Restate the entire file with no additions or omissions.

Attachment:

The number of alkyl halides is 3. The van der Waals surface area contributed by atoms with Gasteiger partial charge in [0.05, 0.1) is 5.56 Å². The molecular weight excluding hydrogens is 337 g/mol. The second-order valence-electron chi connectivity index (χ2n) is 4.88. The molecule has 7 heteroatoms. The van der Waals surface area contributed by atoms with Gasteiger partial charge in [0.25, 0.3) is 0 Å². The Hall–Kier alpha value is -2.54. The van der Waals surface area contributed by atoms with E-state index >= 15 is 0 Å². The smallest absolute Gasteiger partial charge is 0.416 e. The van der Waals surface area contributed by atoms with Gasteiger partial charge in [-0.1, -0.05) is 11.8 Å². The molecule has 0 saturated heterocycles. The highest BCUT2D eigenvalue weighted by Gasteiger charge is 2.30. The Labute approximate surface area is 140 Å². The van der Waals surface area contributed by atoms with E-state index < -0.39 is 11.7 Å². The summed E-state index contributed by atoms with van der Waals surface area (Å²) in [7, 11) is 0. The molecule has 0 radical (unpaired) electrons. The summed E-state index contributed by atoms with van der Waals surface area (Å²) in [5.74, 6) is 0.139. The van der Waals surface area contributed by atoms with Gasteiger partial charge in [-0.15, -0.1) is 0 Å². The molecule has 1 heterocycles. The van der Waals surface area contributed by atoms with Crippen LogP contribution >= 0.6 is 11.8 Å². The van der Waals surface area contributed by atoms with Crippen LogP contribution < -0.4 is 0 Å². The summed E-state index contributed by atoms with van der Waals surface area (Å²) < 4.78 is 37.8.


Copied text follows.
The number of alkyl halides is 3. The van der Waals surface area contributed by atoms with Gasteiger partial charge in [0.05, 0.1) is 5.56 Å². The molecular weight excluding hydrogens is 337 g/mol. The second-order valence-electron chi connectivity index (χ2n) is 4.88. The molecule has 7 heteroatoms. The van der Waals surface area contributed by atoms with Gasteiger partial charge in [0.25, 0.3) is 0 Å². The Hall–Kier alpha value is -2.54. The van der Waals surface area contributed by atoms with E-state index >= 15 is 0 Å². The smallest absolute Gasteiger partial charge is 0.416 e. The van der Waals surface area contributed by atoms with Gasteiger partial charge in [-0.1, -0.05) is 11.8 Å². The molecule has 0 saturated heterocycles. The highest BCUT2D eigenvalue weighted by Gasteiger charge is 2.30. The Labute approximate surface area is 140 Å². The van der Waals surface area contributed by atoms with E-state index < -0.39 is 11.7 Å². The summed E-state index contributed by atoms with van der Waals surface area (Å²) in [7, 11) is 0. The molecule has 0 radical (unpaired) electrons. The summed E-state index contributed by atoms with van der Waals surface area (Å²) in [5.74, 6) is 0.139. The van der Waals surface area contributed by atoms with Gasteiger partial charge in [-0.15, -0.1) is 0 Å². The molecule has 1 heterocycles. The van der Waals surface area contributed by atoms with Crippen LogP contribution >= 0.6 is 11.8 Å². The van der Waals surface area contributed by atoms with Crippen LogP contribution < -0.4 is 0 Å². The summed E-state index contributed by atoms with van der Waals surface area (Å²) < 4.78 is 37.8.